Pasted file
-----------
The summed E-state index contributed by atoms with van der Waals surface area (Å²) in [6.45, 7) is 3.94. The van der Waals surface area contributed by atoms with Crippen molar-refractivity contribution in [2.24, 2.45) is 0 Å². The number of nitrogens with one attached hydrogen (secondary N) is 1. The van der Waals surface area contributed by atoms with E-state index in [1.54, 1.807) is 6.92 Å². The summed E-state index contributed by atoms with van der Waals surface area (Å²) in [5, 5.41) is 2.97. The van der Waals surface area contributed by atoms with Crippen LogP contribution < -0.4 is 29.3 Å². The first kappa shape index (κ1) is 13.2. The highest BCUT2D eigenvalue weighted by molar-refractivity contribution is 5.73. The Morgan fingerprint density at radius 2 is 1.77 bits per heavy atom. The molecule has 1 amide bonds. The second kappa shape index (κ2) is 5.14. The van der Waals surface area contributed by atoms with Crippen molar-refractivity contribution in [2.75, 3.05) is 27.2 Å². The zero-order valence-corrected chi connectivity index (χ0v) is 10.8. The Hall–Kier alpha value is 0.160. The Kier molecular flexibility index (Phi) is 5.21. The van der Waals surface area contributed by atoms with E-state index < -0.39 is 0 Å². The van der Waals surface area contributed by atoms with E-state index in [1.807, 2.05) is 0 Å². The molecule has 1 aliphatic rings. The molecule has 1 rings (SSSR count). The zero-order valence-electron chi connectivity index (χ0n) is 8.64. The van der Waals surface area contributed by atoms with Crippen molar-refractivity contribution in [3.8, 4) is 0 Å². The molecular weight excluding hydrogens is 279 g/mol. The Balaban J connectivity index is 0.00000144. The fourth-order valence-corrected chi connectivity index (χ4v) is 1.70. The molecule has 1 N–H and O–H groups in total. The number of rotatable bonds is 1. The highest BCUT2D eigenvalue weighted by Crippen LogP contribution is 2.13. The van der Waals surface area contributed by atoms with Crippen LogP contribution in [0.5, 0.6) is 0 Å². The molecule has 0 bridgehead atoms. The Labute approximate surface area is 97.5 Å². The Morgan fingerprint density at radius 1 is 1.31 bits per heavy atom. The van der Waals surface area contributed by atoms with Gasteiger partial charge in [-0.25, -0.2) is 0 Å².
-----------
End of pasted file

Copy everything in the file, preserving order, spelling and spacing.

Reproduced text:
The summed E-state index contributed by atoms with van der Waals surface area (Å²) in [6.45, 7) is 3.94. The van der Waals surface area contributed by atoms with Crippen molar-refractivity contribution in [2.24, 2.45) is 0 Å². The number of nitrogens with one attached hydrogen (secondary N) is 1. The van der Waals surface area contributed by atoms with E-state index in [1.54, 1.807) is 6.92 Å². The summed E-state index contributed by atoms with van der Waals surface area (Å²) in [5, 5.41) is 2.97. The van der Waals surface area contributed by atoms with Crippen LogP contribution < -0.4 is 29.3 Å². The first kappa shape index (κ1) is 13.2. The highest BCUT2D eigenvalue weighted by molar-refractivity contribution is 5.73. The Morgan fingerprint density at radius 2 is 1.77 bits per heavy atom. The molecule has 1 amide bonds. The second kappa shape index (κ2) is 5.14. The van der Waals surface area contributed by atoms with Crippen molar-refractivity contribution in [2.75, 3.05) is 27.2 Å². The zero-order valence-corrected chi connectivity index (χ0v) is 10.8. The Hall–Kier alpha value is 0.160. The Kier molecular flexibility index (Phi) is 5.21. The van der Waals surface area contributed by atoms with E-state index < -0.39 is 0 Å². The van der Waals surface area contributed by atoms with E-state index in [1.807, 2.05) is 0 Å². The molecule has 1 aliphatic rings. The molecule has 1 rings (SSSR count). The zero-order valence-electron chi connectivity index (χ0n) is 8.64. The van der Waals surface area contributed by atoms with Crippen molar-refractivity contribution in [3.8, 4) is 0 Å². The molecular weight excluding hydrogens is 279 g/mol. The Balaban J connectivity index is 0.00000144. The fourth-order valence-corrected chi connectivity index (χ4v) is 1.70. The molecule has 1 N–H and O–H groups in total. The number of rotatable bonds is 1. The highest BCUT2D eigenvalue weighted by Crippen LogP contribution is 2.13. The van der Waals surface area contributed by atoms with Crippen LogP contribution in [0.5, 0.6) is 0 Å². The molecule has 0 bridgehead atoms. The Labute approximate surface area is 97.5 Å². The Morgan fingerprint density at radius 1 is 1.31 bits per heavy atom. The van der Waals surface area contributed by atoms with Gasteiger partial charge in [-0.25, -0.2) is 0 Å².